The first thing I would do as the program director is ensure my peers and those working under me are multicultural competent.  I would establish staff guidelines on how issues like these should be appropriately dealt with.  After I was confident in my staffs abilities to handle such situations I’d have each student sit down with his/her individual Approved Clinical Instructor  and improve self-awareness by challenging them identify their own personal history, race, ethnicity, and culture.  Individuals must be able to identify these aspects within themselves before being able to effectively communicate with others.  The next thing I would do is create a class for the students they are allowed to take during their first year in the program, which promotes student dialogue, exploration, and sharing among the group.  Allowing the students to communicate within a group can help individuals loosen up and possible change their negative feelings.  Assigning assignments which require students to include pertinent issues relative to diversity, race, culture, and discrimination can help instructors better understand student beliefs.  I would encourage students to take other courses the university offers that may help promote deeper, more critical levels of thinking.  Courses like cultural anthropology, woman’s studies, social problems, religious studies, non-western culture classes, psychology and physiology classes, and many others like this.  Courses like these that are universally offered will help to give student a solid background on multiculturalism.  Having other university instructors give their insight into these aspects of multiculturalism may be helpful to students.  I would definitely require students take a Sports Psychology course like we’re required to now.  The last thing I would do is require the students in the program attend diversity training at least once a year.  I would make it a yearly requirement which must be completed prior to beginning his/her clinical observation hours, just like OSHA training.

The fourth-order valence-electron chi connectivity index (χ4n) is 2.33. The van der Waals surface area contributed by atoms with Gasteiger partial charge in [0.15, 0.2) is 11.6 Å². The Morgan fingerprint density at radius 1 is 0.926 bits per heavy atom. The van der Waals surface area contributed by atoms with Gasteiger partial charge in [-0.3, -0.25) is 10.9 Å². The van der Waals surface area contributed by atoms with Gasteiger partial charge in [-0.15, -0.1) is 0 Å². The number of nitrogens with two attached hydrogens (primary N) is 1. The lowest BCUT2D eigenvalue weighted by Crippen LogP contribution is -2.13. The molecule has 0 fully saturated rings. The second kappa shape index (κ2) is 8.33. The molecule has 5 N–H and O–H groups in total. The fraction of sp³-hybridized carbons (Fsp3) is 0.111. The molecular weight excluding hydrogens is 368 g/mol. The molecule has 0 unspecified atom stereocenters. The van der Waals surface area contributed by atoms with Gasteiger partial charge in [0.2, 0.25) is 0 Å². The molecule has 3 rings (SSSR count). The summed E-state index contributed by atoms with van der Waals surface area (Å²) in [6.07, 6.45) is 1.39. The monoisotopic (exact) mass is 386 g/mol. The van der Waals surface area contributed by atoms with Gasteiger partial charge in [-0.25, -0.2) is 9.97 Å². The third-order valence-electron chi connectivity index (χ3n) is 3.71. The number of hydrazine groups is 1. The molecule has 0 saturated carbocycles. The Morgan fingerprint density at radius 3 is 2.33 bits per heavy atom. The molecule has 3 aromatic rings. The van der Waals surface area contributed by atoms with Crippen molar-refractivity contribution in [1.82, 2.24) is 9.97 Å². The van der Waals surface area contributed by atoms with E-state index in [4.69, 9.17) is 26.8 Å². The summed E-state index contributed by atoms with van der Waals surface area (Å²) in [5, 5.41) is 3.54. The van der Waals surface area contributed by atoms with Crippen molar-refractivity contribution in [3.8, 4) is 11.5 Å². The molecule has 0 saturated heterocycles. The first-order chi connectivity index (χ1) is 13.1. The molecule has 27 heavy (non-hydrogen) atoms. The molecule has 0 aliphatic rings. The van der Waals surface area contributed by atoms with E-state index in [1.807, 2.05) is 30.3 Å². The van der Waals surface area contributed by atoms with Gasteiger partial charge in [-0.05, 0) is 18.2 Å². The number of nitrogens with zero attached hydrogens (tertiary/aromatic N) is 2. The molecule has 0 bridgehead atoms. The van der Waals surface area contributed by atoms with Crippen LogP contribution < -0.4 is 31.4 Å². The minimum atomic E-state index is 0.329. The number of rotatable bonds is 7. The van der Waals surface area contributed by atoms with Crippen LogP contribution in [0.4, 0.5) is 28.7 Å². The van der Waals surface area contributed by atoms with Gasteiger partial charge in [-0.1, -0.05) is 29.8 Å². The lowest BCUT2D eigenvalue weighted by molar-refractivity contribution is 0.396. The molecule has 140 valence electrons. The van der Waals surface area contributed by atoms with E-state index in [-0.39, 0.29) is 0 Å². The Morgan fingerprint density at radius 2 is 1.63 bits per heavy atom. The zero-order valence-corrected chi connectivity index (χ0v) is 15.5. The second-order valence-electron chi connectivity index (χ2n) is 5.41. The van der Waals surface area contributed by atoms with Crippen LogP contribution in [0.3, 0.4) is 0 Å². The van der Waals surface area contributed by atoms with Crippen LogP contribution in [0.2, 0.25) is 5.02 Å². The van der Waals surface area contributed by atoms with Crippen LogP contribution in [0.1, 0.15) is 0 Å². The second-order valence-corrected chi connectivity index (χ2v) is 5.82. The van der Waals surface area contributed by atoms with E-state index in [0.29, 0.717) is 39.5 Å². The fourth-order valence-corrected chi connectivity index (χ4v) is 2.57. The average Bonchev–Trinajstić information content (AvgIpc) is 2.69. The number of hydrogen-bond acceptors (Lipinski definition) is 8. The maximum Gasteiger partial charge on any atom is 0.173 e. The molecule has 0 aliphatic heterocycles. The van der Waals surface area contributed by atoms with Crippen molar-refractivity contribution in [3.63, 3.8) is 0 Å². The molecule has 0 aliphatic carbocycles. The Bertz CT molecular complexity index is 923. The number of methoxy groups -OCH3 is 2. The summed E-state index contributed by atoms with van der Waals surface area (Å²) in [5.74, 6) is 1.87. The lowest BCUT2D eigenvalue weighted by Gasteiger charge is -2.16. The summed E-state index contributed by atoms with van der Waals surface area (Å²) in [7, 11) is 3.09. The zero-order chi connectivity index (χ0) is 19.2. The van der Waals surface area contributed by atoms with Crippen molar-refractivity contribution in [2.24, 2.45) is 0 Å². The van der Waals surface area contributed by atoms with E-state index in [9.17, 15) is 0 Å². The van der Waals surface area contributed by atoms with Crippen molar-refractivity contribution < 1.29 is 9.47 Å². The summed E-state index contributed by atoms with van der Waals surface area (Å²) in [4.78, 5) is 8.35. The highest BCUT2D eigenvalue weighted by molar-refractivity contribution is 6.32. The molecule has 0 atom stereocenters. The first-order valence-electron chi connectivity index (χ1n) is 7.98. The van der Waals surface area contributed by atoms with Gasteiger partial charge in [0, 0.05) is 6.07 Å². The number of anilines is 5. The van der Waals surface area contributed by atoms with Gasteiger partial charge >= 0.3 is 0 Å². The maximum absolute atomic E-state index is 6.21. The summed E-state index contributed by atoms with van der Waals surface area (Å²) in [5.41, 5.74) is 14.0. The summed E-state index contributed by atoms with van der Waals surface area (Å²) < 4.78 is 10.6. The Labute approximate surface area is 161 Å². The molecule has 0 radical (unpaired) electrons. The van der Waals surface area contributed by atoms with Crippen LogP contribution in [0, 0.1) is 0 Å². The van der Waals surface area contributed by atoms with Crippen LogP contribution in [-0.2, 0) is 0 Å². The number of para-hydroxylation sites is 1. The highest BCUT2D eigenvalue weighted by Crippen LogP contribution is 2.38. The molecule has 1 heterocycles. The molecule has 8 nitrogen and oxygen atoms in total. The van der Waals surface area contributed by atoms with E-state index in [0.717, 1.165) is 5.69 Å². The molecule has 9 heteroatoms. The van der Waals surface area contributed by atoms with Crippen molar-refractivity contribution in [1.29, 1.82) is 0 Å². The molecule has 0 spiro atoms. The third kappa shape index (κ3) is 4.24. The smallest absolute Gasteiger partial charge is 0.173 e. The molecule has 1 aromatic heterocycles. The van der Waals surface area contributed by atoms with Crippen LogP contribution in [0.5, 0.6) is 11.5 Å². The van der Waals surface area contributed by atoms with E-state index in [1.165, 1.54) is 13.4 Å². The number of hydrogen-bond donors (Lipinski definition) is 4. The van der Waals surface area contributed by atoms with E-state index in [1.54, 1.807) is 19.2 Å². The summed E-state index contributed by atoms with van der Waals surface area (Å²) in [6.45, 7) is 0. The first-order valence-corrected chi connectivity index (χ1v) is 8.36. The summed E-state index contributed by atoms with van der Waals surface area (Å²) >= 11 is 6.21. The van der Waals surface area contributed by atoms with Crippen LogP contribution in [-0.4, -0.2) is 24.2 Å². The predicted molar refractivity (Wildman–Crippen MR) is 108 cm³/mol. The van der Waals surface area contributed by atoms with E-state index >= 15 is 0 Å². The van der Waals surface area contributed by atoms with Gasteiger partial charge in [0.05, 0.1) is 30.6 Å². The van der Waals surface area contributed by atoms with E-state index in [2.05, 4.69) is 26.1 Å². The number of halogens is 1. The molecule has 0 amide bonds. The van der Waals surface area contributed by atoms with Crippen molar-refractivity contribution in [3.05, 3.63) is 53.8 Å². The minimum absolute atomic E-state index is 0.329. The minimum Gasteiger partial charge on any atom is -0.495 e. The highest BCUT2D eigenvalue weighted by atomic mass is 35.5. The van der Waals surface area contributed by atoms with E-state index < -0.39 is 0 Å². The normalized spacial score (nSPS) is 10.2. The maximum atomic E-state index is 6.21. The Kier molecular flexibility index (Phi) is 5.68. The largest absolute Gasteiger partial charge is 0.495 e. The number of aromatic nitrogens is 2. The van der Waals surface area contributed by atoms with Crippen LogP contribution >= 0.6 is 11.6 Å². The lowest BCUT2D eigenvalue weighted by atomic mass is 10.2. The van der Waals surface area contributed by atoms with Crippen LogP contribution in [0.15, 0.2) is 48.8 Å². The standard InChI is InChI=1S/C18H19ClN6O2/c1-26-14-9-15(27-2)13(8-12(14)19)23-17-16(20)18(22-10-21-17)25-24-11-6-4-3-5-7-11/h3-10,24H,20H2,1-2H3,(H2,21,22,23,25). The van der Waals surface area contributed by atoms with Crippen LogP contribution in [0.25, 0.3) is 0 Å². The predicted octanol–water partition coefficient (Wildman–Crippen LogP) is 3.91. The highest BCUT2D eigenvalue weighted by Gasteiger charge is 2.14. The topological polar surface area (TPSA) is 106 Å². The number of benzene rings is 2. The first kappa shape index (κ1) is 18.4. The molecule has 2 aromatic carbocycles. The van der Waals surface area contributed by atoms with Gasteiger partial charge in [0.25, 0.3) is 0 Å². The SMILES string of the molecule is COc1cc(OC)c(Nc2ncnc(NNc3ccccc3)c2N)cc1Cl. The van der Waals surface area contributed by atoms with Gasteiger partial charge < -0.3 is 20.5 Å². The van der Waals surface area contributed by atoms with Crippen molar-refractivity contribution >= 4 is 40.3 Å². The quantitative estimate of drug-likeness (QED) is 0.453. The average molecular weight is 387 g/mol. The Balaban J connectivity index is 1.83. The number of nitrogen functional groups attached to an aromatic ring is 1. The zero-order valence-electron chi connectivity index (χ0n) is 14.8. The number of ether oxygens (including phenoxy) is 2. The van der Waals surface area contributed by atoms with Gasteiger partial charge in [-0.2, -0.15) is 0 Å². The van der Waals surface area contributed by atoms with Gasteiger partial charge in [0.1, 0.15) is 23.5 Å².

CONCLUSION: It’s obvious that multicultural competence is important in all heath related profession, especially athletic training.  Regardless of health professional’s particular setting or responsibilities most individuals are confronted with issues of race, sex, class, and culture on a daily basis.  For a professional to deal with these issues correctly he/she must have the appropriate course instruction or guidance which is my goal as the head athletic trainer at this setting.
Geisler, Paul R.  “Multiculturalism and Athletic Training Education: Implication for Educational and Professional Progress.” Journal of Athletic Training 38.2 (2003): 141-151.
Gill, D.L., & Williams, L. (2008). Psychological dynamics of sport and exercise (3rd Ed.). Champain, IL: Human Kinetics

Monday, November 15, 2010

Team Building & Social Support

Case #1: In the first case study proposed I am teaching a middle school physical education class for seventh graders.  The students in the class are a diverse group of boys and girls with varying interests and skill levels.  My goal with these students is to use team building strategies to increase group effectiveness by enhancing group cohesiveness.